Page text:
Drain the chicken and reserve the stock. Remove the skin and pick the chicken clean. Shred the meat into bite-sized pieces and set aside. Strain the stock and set aside 2 cups. Put the rest in the freezer so that next time you take on a Martha recipe, you’ll have fancy homemade stock on hand.

Melt 5 Tbsp butter in a large saute pan over medium high heat. Add the potatoes and onions and cook until the potatoes begin to turn golden. Add the leeks, carrots and mushrooms, and cook 4-5 minutes more. Add 5 Tbsp flour and stir 1 minute. Stir in the 2 cups stock and milk and bring to a simmer. Cook until thick and bubbly, stirring constantly, 2-3 minutes. Add the chicken, parsley, 2 Tbsp thyme leaves, lemon zest, 2 tsp salt and pepper and remove from the heat. Transfer into either a large casserole dish or, if you’re like me, single-serving ramekins.

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Check out that crease – you can see straight through to the food-porny mashed potatoes recipe!

Heat your oven to 375°. Roll out the dough to 1/4 inch thick, then chill 15 minutes. Mix together the remaining egg yolk and heavy cream to make an egg wash. Working quickly, place the dough on top of the chicken mixture, and tuck extra dough around the edges. Cut slits on top to allow steam to escape. Brush the tops with egg wash, and place on a baking sheet. Bake 35-40 minutes until crust is golden.

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Aw, damn. These are decadent, and so cute! I immediately gave half of them away, just because I was so proud of these little beauties, and the rest are waiting for me in the freezer. I might have a little Martha in me after all.

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It’s gonna be a good summer.

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Unbound

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Most of my meals fall into one of two categories.  First, there are the  straight from the cookbook recipes.  I’ll make a few tweaks and substitutions here and there, but the frame is borrowed from the book.  The other category is the plain boring food I make myself, sans recipe (see: noodles, buttered).  Even when I’m in the mood to experiment, I will go to the web to find some similar recipes to flesh out some general guidelines.  Why reinvent the wheel?  Every once in a while though, I’ll step outside of my comfort zone and develop something totally on my own.  I’m not going to lie – sometimes it’s frightful, but today things came out well.  I’ve dirtied a few dishes with this one, but I found it worth the extra washing.  Try it out…

Caramelized Onions and Brussels Sprouts over Lentils and Brown Rice

Geez.  That’s a long title.  How about this instead…

Tasty Town, USA

1 lb brussels sprouts, halved or quartered, depending on size
olive oil
salt

1 large onion, sliced
3 cups water
a heaping 1/2 cup lentils (I used a green/yellow mix from Trader Joe’s)
a heaping 1/2 cup long-grain brown rice
salt and pepper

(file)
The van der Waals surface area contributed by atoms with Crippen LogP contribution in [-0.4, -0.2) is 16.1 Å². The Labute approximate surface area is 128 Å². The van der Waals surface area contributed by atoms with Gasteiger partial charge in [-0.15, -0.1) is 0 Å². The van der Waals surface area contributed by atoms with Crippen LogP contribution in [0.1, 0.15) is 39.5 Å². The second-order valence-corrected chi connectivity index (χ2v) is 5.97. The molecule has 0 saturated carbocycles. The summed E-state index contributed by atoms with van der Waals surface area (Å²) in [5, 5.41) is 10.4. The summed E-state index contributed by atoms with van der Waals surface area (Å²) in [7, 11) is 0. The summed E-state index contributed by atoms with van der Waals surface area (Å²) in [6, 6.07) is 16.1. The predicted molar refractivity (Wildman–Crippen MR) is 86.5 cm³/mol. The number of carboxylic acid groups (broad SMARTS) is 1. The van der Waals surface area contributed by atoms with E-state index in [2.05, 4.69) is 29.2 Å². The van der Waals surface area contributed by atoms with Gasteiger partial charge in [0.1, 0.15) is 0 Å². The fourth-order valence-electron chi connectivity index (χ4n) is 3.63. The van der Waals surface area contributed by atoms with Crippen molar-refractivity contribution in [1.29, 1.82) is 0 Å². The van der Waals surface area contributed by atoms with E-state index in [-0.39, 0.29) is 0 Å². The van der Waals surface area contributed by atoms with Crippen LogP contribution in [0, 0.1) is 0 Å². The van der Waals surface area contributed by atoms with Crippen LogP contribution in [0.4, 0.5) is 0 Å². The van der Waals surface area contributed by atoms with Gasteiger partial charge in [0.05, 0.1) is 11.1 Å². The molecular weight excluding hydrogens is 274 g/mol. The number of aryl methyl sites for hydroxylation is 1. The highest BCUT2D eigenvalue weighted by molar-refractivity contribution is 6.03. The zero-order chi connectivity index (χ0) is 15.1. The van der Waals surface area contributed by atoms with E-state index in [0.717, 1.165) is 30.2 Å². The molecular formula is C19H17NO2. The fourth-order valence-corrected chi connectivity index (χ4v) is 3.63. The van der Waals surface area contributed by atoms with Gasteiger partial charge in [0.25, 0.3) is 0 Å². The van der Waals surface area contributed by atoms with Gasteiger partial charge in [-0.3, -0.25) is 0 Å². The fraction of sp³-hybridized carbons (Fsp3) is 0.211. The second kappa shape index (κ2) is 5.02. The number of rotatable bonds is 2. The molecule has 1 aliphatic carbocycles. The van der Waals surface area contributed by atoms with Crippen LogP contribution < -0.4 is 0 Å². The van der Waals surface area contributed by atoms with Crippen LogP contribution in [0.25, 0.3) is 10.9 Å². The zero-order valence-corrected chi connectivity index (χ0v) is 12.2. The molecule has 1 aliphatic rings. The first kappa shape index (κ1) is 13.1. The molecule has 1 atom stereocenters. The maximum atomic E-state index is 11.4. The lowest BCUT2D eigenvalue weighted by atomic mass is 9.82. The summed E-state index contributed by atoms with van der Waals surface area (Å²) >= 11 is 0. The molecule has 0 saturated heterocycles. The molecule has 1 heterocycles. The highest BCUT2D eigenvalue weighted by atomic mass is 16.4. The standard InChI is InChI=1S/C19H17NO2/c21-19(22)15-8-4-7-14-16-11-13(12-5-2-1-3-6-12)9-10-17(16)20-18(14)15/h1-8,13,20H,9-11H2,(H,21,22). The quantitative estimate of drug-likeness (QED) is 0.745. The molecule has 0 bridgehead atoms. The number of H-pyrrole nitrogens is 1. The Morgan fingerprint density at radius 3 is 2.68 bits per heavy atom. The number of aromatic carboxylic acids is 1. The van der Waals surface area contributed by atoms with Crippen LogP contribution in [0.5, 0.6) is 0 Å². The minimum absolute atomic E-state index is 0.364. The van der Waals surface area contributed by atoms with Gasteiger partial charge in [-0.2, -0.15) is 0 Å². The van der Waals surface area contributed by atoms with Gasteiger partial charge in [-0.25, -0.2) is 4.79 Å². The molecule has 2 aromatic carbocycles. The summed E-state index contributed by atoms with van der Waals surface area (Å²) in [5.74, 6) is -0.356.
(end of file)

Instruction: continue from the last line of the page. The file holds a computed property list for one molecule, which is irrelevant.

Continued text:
First, toss the sprouts with olive oil and a generous pinch of salt and roast them at 425° for about 15 minutes or until golden and softened.  I’ve tried all ways of eating these, and I can’t get away from the roast.  So delicious.  If you want to save a dish, you can try cooking them along with the onions (below).

Heat about 1 Tbsp olive oil in a skillet over medium-low heat.  Add the onions, cover and cook until softened, stirring occasionally.  Remove the cover, increase the heat, and continue to cook until the onions are a deep yellow, stirring more frequently.

Boil the water in a medium saucepan.  Add the lentils and cook about 20 minutes, until almost tender.  Add the rice, salt and pepper.  Check the water – you may have to add a little more.  Cover and set a timer for 5 minutes later so you can check the water level.  You’ll cook this mixture 15 minutes or so, until the rice is done and the water is absorbed, so keep setting the timer and peeking in.

Pile the rice and lentil mixture into a serving dish and top with the lovely golden veggies.  Those of you who shy away from brussels sprouts because of bitterness have no reason to fear – they become almost sweet with this treatment.

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This dish is another that lends itself to tweaking – next time, I’ll probably add some Indian spices, jazz it up with some red pepper flakes, or try a different grain.   How will you make it?

Special thanks to Vivian for the salt and pepper hugs…

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Beanoa

Man, was I pleased with myself over this title. Try saying it out loud – you might not be able to stop.

These days, I work a few normal days and a few late days per week. On those days when I start work at noon, I have time to putz, patter and laze around the house and garden, and time to build myself a lovely lunch before heading off to the gym before work. Of course, when I get home at night it feels like midnight and I pass out cold, but it’s worth it.

Today’s healthful fresh veggie meal was a simple mixture of beans, greens and quinoa. The beans were Flor de Junio, the greens were turnip tops straight from the garden, and the quinoa was their perfect accompaniment.